When documenting instances of harassment, ensure that you’re saving all relevant evidence and not just the evidence that paints you in a favorable light. For example, if you contributed offensive dialogue or heated language to an online exchange that you’re planning to document, be sure to include those aspects of the exchange, too. Though you may regret having said certain things, a failure to document all aspects of your harassment could end up harming you if you ever end up in court. You don’t have to prove you’ve reacted perfectly at every step in order to pursue your harasser.

In general, the police are able to respond when a crime has been committed. For that reason, they may be better positioned to respond to the following forms of online abuse:

  • You’ve received or been named in direct threats of violence (threats that suggest a time, place, or location are more likely to be taken seriously by law enforcement).
  • An online abuser has published nonconsensual images of you.
  • You’ve been stalked via electronic communication (see below).
  • You know the identity of your online harasser and wish to seek a restraining order.

You may be asked to answer detailed questions about the online harassment you’ve experienced and provide as much detail as possible. You may also be asked to present evidence, so it’s critically important to document abusive content because it can disappear quickly (if the abuser deletes it or the platform takes it down).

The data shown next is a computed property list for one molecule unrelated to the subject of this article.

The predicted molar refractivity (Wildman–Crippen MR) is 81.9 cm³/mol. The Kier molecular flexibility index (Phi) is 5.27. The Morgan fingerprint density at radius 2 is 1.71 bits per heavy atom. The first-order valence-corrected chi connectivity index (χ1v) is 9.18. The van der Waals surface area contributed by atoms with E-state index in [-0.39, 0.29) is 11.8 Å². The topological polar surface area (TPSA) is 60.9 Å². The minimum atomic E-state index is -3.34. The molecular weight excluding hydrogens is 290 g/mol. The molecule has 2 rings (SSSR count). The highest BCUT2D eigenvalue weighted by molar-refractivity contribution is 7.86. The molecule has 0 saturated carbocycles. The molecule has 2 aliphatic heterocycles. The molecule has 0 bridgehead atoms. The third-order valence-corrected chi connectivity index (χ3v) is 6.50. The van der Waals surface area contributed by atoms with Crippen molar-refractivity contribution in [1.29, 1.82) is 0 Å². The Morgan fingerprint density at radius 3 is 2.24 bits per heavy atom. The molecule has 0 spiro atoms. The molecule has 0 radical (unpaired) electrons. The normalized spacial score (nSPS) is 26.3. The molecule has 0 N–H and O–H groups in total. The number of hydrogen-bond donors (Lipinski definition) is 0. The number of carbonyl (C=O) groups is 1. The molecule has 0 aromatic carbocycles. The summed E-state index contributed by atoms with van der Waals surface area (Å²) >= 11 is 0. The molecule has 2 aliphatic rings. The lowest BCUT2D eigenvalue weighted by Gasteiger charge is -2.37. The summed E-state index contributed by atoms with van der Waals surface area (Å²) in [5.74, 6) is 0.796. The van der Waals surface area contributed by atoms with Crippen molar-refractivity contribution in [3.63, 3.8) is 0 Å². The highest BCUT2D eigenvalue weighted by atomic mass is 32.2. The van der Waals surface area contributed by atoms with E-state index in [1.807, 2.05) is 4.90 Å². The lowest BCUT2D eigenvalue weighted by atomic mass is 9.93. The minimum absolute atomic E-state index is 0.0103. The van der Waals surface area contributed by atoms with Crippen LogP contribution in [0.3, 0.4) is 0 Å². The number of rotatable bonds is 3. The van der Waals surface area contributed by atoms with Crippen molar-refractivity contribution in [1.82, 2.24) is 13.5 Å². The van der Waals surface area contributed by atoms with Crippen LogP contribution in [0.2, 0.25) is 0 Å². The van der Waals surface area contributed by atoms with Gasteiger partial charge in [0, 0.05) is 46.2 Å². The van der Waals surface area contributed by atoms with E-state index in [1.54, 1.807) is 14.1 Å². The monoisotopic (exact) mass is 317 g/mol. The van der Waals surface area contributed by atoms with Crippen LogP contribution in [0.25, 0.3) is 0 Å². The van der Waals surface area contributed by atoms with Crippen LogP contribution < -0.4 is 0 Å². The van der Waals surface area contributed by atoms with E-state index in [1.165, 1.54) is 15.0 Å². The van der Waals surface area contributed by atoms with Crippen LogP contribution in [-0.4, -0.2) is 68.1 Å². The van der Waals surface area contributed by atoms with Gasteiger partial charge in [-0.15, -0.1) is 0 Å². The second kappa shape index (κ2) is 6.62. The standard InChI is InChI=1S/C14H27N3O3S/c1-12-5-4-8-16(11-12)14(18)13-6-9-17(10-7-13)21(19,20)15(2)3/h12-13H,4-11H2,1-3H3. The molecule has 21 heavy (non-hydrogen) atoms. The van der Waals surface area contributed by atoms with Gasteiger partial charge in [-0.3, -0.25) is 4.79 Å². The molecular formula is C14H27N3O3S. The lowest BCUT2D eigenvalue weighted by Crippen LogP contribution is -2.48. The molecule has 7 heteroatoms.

Filing a police report is important because it can initiate a criminal investigation. It can also help you prove that the harassment made you fear for your safety and that the harasser was engaging in a “course of conduct” (i.e., harassing you repeatedly rather than just once), which can be helpful should you decide to pursue a criminal or civil case against the harasser.

Law enforcement is more likely to intervene if a crime has been committed. However, the reality is that, when it comes to online harassment, the burden of educating local law enforcement about existing cyber laws often lies with the victim. For that reason, you may want to look up your state’s cyber laws and have them in hand when you interact with law enforcement.